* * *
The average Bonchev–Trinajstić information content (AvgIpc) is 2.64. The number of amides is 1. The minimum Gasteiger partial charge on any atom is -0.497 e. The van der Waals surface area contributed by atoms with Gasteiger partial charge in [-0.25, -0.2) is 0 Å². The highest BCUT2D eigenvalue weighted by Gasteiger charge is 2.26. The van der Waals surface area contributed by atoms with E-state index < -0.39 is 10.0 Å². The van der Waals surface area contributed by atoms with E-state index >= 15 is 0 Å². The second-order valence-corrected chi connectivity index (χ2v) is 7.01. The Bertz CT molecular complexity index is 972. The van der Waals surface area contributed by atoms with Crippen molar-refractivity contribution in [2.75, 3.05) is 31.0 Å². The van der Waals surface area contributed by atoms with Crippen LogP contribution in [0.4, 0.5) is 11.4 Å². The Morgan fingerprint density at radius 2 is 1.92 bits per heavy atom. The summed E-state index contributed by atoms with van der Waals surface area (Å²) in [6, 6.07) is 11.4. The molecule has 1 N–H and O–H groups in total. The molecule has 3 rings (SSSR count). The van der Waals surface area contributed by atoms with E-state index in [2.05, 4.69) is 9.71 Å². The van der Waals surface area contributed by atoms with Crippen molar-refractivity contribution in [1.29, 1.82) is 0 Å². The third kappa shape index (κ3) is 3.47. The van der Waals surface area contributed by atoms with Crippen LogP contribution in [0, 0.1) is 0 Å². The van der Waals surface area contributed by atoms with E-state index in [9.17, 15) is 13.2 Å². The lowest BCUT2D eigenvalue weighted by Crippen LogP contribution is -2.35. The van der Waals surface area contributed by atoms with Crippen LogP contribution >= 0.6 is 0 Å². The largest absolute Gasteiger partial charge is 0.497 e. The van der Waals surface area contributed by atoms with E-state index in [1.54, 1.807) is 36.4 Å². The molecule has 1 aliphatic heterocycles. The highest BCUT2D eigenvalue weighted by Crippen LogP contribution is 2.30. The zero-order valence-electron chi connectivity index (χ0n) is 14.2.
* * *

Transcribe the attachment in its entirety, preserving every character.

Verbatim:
The average Bonchev–Trinajstić information content (AvgIpc) is 2.64. The number of amides is 1. The minimum Gasteiger partial charge on any atom is -0.497 e. The van der Waals surface area contributed by atoms with Gasteiger partial charge in [-0.25, -0.2) is 0 Å². The highest BCUT2D eigenvalue weighted by Gasteiger charge is 2.26. The van der Waals surface area contributed by atoms with E-state index < -0.39 is 10.0 Å². The van der Waals surface area contributed by atoms with E-state index >= 15 is 0 Å². The second-order valence-corrected chi connectivity index (χ2v) is 7.01. The Bertz CT molecular complexity index is 972. The van der Waals surface area contributed by atoms with Crippen molar-refractivity contribution in [2.75, 3.05) is 31.0 Å². The van der Waals surface area contributed by atoms with Crippen LogP contribution in [0.4, 0.5) is 11.4 Å². The Morgan fingerprint density at radius 2 is 1.92 bits per heavy atom. The summed E-state index contributed by atoms with van der Waals surface area (Å²) in [6, 6.07) is 11.4. The molecule has 1 N–H and O–H groups in total. The molecule has 3 rings (SSSR count). The van der Waals surface area contributed by atoms with E-state index in [2.05, 4.69) is 9.71 Å². The van der Waals surface area contributed by atoms with Crippen molar-refractivity contribution in [1.29, 1.82) is 0 Å². The third kappa shape index (κ3) is 3.47. The van der Waals surface area contributed by atoms with Crippen LogP contribution in [0, 0.1) is 0 Å². The van der Waals surface area contributed by atoms with E-state index in [9.17, 15) is 13.2 Å². The lowest BCUT2D eigenvalue weighted by Crippen LogP contribution is -2.35. The van der Waals surface area contributed by atoms with Crippen LogP contribution >= 0.6 is 0 Å². The largest absolute Gasteiger partial charge is 0.497 e. The van der Waals surface area contributed by atoms with E-state index in [1.54, 1.807) is 36.4 Å². The molecule has 1 aliphatic heterocycles. The highest BCUT2D eigenvalue weighted by Crippen LogP contribution is 2.30. The zero-order valence-electron chi connectivity index (χ0n) is 14.2.